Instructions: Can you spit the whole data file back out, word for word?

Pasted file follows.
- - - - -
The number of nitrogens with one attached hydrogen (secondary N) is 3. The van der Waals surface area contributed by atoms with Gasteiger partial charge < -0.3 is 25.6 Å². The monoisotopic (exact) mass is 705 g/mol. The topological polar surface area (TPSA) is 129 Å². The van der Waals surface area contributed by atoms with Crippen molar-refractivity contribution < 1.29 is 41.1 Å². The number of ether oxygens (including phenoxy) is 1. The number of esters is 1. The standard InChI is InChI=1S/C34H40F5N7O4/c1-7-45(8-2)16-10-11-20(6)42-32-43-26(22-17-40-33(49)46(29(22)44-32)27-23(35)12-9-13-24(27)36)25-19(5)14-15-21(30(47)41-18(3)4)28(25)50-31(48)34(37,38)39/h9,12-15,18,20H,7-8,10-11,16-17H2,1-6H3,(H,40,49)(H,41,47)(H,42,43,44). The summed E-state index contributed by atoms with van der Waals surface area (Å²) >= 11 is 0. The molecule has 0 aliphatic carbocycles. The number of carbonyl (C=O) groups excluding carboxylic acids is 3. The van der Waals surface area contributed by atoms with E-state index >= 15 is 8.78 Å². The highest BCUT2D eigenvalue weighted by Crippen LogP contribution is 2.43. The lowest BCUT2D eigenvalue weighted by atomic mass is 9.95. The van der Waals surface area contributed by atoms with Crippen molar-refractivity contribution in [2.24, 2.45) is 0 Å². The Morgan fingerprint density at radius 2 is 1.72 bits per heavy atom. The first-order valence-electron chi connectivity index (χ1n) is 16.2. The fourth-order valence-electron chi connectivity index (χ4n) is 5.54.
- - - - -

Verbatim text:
The number of nitrogens with one attached hydrogen (secondary N) is 3. The van der Waals surface area contributed by atoms with Gasteiger partial charge < -0.3 is 25.6 Å². The monoisotopic (exact) mass is 705 g/mol. The topological polar surface area (TPSA) is 129 Å². The van der Waals surface area contributed by atoms with Crippen molar-refractivity contribution < 1.29 is 41.1 Å². The number of ether oxygens (including phenoxy) is 1. The number of esters is 1. The standard InChI is InChI=1S/C34H40F5N7O4/c1-7-45(8-2)16-10-11-20(6)42-32-43-26(22-17-40-33(49)46(29(22)44-32)27-23(35)12-9-13-24(27)36)25-19(5)14-15-21(30(47)41-18(3)4)28(25)50-31(48)34(37,38)39/h9,12-15,18,20H,7-8,10-11,16-17H2,1-6H3,(H,40,49)(H,41,47)(H,42,43,44). The summed E-state index contributed by atoms with van der Waals surface area (Å²) >= 11 is 0. The molecule has 0 aliphatic carbocycles. The number of carbonyl (C=O) groups excluding carboxylic acids is 3. The van der Waals surface area contributed by atoms with E-state index >= 15 is 8.78 Å². The highest BCUT2D eigenvalue weighted by Crippen LogP contribution is 2.43. The lowest BCUT2D eigenvalue weighted by atomic mass is 9.95. The van der Waals surface area contributed by atoms with Crippen molar-refractivity contribution in [2.24, 2.45) is 0 Å². The Morgan fingerprint density at radius 2 is 1.72 bits per heavy atom. The first-order valence-electron chi connectivity index (χ1n) is 16.2. The fourth-order valence-electron chi connectivity index (χ4n) is 5.54.